Porter Hancock finds new motivation
Though more than three years have passed since the play that changed Porter Hancock’s life, he still remembers it like it was yesterday.
It was in the third quarter of a game against Emery, in front of a hometown crowd, that a special-teams play gone wrong left the South Summit junior linebacker/running back paralyzed.
"I remember the day to a T," Hancock said. "It was a special-teams play — they were punting and the punter dropped the ball. When he dropped the ball, he couldn’t really do anything, so he had to pick it up and run it. I started to chase him and I hit him and that’s all she wrote, I guess."
The diagnosis — dislocated C5 and C6 vertebrae in his neck. A long rehab process awaited Hancock, who was uncertain if he’d ever walk again.
"Throughout my stay in the hospital, I was never really told, ‘Hey, you’re paralyzed,’" he said. "It never hit me until like a year after it happened because no one directly came out and said, ‘You might not be able to walk again.’ I just kind of rolled with the punches."
Though he said he would have given rehab his all regardless, he soon found a reason to try even harder to regain as much function in his arms as he could — wheelchair, or quad, rugby.
"After my accident, my therapist introduced me to it," he said. "I went to one of their practices and, since then, I was hooked."
A new set of rules
Wheelchair rugby is played by quadriplegic athletes on an indoor court with the same dimensions as a basketball court. Four athletes from each team are on the court at a time. Players must either bounce the ball or pass within 10 seconds while trying to advance the ball past the end line for a goal.
Players are given a number based on their ability level, with each team’s point total not to exceed eight at any time.
"You have your low points, which are normally .5, 1 or 1.5," Hancock said. "They have less ability — they don’t really have the functions of those in the 2-point range. They have a lot of triceps function and some abs and back. When you get all the way to 3.5 points, that’s mostly amputees — they have their full body function, they’re just missing limbs or something like that.
"A typical lineup is usually three twos and a one or a 1.5. It’s rare to use all eight points without an amputee."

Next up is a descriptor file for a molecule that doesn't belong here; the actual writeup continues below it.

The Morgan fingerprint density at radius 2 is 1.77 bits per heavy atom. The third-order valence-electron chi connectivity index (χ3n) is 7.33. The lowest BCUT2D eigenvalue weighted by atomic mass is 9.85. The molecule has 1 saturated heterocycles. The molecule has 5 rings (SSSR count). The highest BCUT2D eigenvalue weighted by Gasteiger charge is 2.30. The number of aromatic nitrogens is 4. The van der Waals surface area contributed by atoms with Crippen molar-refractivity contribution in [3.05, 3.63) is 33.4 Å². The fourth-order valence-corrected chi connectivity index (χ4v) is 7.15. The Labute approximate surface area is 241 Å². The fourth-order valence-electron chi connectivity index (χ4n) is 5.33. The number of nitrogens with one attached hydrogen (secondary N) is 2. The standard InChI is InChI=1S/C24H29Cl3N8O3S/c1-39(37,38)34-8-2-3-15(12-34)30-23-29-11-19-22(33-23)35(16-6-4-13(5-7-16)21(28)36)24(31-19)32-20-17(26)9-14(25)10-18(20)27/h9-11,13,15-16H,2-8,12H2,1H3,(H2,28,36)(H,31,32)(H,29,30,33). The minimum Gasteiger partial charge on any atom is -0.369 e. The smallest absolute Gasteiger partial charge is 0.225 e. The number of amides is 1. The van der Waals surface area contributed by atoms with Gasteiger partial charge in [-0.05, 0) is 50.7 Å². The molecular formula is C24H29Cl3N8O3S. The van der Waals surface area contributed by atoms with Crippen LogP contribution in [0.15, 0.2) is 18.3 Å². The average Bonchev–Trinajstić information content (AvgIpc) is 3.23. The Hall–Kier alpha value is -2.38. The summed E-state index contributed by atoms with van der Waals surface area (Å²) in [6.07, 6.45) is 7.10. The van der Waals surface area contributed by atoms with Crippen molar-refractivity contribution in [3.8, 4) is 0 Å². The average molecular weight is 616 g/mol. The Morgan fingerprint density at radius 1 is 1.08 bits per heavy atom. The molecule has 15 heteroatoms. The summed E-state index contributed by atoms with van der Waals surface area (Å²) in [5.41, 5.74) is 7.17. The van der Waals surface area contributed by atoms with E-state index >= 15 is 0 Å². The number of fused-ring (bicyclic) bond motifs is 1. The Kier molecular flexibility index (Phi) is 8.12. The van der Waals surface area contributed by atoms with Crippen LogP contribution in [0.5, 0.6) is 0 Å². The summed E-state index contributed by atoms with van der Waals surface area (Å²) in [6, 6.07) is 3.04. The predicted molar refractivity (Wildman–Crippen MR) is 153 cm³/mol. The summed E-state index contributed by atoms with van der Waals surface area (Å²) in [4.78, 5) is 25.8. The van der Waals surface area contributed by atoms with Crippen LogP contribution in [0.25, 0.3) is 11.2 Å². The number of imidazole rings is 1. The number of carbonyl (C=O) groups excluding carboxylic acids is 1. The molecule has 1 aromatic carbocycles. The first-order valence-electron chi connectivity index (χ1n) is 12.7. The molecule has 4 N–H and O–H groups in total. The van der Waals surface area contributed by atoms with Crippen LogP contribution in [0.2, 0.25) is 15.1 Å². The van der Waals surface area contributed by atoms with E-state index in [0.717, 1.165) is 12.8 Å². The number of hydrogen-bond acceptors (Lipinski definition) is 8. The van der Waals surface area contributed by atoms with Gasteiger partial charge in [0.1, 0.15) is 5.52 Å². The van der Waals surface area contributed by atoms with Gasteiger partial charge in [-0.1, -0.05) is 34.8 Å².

Hancock currently competes at a lower point total, due to the location of his injury.
"I’m a 1 right now because I have some triceps function, but not a lot," he said. "I also have very little abdomen and back function."
A different game
Hancock was determined to compete again and saw wheelchair rugby as something that was as close to football as he could get.
"Once I figured out I could play a sport, especially a competitive sport like rugby, which is about as physical as it can get for people in wheelchairs, I’ve been hooked," he said.
First, though, he had to make sure his surgery was successful and he’d do no further damage to his neck on the rugby court.
"It was about two and a half years ago I went to my first practice," he said. "At the time, I couldn’t do much, so I just sat there and watched. I went a couple times that year and then, the year following, I actually got cleared to play."
Eventually, Hancock drew the attention of a team from Nevada.
"This past year, I really started to see improvements physically, so I started pushing harder and harder," he said. "A coach from Reno, Nevada, approached me and two of my buddies from here and asked us to play with their team this season."
Now he plays for the Sierra Storm, who play in tournaments all across the West.
"We’ve been to Sacramento, San Diego, Portland, Houston and we have sectionals in Boise in a couple weeks," he said.
Hancock has his sights set on something more than sectionals, however. Given how the team has been playing lately, he’d like to qualify for nationals in Louisville, Kentucky, on Easter weekend.
"We’ve definitely improved a lot since the beginning of the season," he said. "In our last three tournaments, we finished fourth and then second in the last two. We should do fairly well at sectionals and get a seat at nationals. That’s one of my goals — to be able to be part of a team that goes to nationals and also wins nationals."